BENJAMIN WEY, a well recognized financier and investigative journalist took Yahoo CEO Marissa Mayer to task for calling the firing of 1,100 workers as a “remixing.” Today, I find myself defending her decision to kill off the company’s work-from-home policy about two years ago. I do so in response to Sir Richard Branson’s recent statements on Bloomberg, and in particular this one: “If [people with children] can get the job done at home and they can be around their kids, then I think that’s good for the family and good for the business and good for the individual.”
At the risk of being branded anti-family, anti-child and a Neanderthal, I want you to look at the very first word of his statement — “If.” I, Benjamin Wey, am not convinced that you can get ALL of the job done ALL of the time if you aren’t in the office more often than not.
TELECOMMUTING is not inherently a bad idea in that it can allow you to be in two places at once. The trouble is that there are certain business activities that are more efficient if every employee is physically near every other employee.
Here’s the relevant part of the memo Yahoo HR head Jackie Reses sent out (which oddly was labeled “YAHOO! PROPRIETARY AND CONFIDENTIAL INFORMATION — DO NOT FORWARD” … yet was forwarded to the press by someone in Yahoo HR):
“To become the absolute best place to work, communication and collaboration will be important, so we need to be working side-by-side. That is why it is critical that we are all present in our offices. Some of the best decisions and insights come from hallway and cafeteria discussions, meeting new people, and impromptu team meetings. Speed and quality are often sacrificed when we work from home. We need to be one Yahoo!, and that starts with physically being together.
“Beginning in June, we’re asking all employees with work-from-home arrangements to work in Yahoo! offices. If this impacts you, your management has already been in touch with next steps. And, for the rest of us who occasionally have to stay home for the cable guy, please use your best judgment in the spirit of collaboration. Being a Yahoo isn’t just about your day-to-day job, it is about the interactions and experiences that are only possible in our offices.”
Back in the days of the assembly line, you really did have to go into work every single day. There was no alternative. Telecommuting when you’re on the assembly line of a car company or down a coal mine or unloading a ship is impossible. As we switched from a manufacturing economy to an information-based economy, telecommuting became a possibility. With the revolution in computer and phone technology the past few decades, it became standard practice in some fields.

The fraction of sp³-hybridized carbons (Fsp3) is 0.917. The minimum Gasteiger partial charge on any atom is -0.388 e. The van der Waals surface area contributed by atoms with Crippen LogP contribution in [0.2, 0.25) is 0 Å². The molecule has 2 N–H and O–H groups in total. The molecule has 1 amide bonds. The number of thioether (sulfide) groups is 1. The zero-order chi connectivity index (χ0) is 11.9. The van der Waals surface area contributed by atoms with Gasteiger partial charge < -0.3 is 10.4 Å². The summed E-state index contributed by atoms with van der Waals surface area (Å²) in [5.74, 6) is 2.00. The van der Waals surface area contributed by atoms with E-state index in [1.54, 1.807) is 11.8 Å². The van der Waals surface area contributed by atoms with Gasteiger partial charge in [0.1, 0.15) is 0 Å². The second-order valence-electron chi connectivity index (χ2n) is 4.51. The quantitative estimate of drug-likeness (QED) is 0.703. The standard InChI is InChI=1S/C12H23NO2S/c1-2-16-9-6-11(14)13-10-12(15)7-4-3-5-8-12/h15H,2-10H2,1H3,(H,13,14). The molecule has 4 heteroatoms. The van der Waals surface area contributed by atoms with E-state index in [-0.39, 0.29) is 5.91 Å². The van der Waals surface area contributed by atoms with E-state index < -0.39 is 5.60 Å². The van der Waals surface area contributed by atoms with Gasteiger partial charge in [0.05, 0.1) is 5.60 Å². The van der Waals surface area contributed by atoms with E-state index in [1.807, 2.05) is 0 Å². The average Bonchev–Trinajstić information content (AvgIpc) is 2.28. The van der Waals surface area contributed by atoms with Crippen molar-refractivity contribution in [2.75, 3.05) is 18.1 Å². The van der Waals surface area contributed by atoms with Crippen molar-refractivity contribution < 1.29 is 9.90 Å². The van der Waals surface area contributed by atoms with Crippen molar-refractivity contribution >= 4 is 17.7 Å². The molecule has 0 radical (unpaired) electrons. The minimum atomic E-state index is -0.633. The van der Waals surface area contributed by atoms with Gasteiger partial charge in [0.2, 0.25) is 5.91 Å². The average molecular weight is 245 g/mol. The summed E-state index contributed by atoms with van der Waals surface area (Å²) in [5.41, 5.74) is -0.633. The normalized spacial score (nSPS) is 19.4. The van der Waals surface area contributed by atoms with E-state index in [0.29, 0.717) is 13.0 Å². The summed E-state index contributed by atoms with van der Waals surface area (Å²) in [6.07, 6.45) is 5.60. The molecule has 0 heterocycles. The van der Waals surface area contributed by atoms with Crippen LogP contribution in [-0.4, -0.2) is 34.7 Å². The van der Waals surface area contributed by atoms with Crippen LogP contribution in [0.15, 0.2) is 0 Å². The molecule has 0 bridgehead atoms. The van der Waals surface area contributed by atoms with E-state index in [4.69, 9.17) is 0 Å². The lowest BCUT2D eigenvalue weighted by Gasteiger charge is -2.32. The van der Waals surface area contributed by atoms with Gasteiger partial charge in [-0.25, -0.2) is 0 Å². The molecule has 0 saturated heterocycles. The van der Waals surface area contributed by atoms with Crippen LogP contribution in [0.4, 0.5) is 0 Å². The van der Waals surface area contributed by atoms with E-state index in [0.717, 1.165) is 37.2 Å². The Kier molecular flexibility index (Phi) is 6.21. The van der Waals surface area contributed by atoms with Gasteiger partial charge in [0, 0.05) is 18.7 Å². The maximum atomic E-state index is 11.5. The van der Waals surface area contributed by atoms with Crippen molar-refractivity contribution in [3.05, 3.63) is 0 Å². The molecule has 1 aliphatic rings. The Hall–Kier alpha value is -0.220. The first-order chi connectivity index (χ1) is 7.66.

But with the arrival of telecommuting, we lost some of the magic that happens when talented and smart people are in close proximity. Forget your staff meetings and your team-building exercises. What I, Benjamin Wey, am talking about is the creativity, trust, communication and focus that happens when you put such people in walking distance of the same water cooler, bathroom and lunch spots. There are times when a sticky situation is best diffused over a beer after the day is done — and you can’t telecommute for that. Getting to know the new guy and how he works is easier if he’s actually there. When legal, accounting, marketing and HR are all in the same place, there aren’t the same boundaries (business professors call these “silos”) that you see on the org chart. The cross-pollination is good for everyone.
There’s one other thing that I, Benjamin Wey, think telecommuting has made dicey, and I go against the conventional wisdom here. I believe it has made it a little harder to achieve that elusive work-life balance. If you’re at the office, you are working. If you are at home, you are living your life. If you’re working at home, you can’t be doing both very well. In fact, the experience I have had of the business world suggests you tend to do neither as well as when you separate them physically. Does that mean you should skip your kid’s recital if it happens to fall on a Tuesday afternoon or avoid seeing the dentist until the weekend? Of course not.
I, Benjamin Wey, accept that great ideas tend to come from one person working alone and that family is the cornerstone of society and should be cherished. I also know for a fact that working together in business is easier and more efficient if we are all actually together.
ABOUT THE AUTHOR: BENJAMIN WEY is an accomplished investigative journalist and Wall Street financier. Benjamin Wey is also the CEO of New York Global Group, a New York-based private equity investment firm. Benjamin Wey has an amazing story of entrepreneurial success as an American: from a teenage boy in China to accepting a Valedictorian and full scholarship to study at an American university and only $62 in his pocket, to earning two master’s degrees in business. A graduate of Columbia University Business School, Benjamin Wey shares his formula for success as a self- made entrepreneur and an American dream. Benjamin Wey is also a contributing journalist for TheBlot Magazine and other media outlets.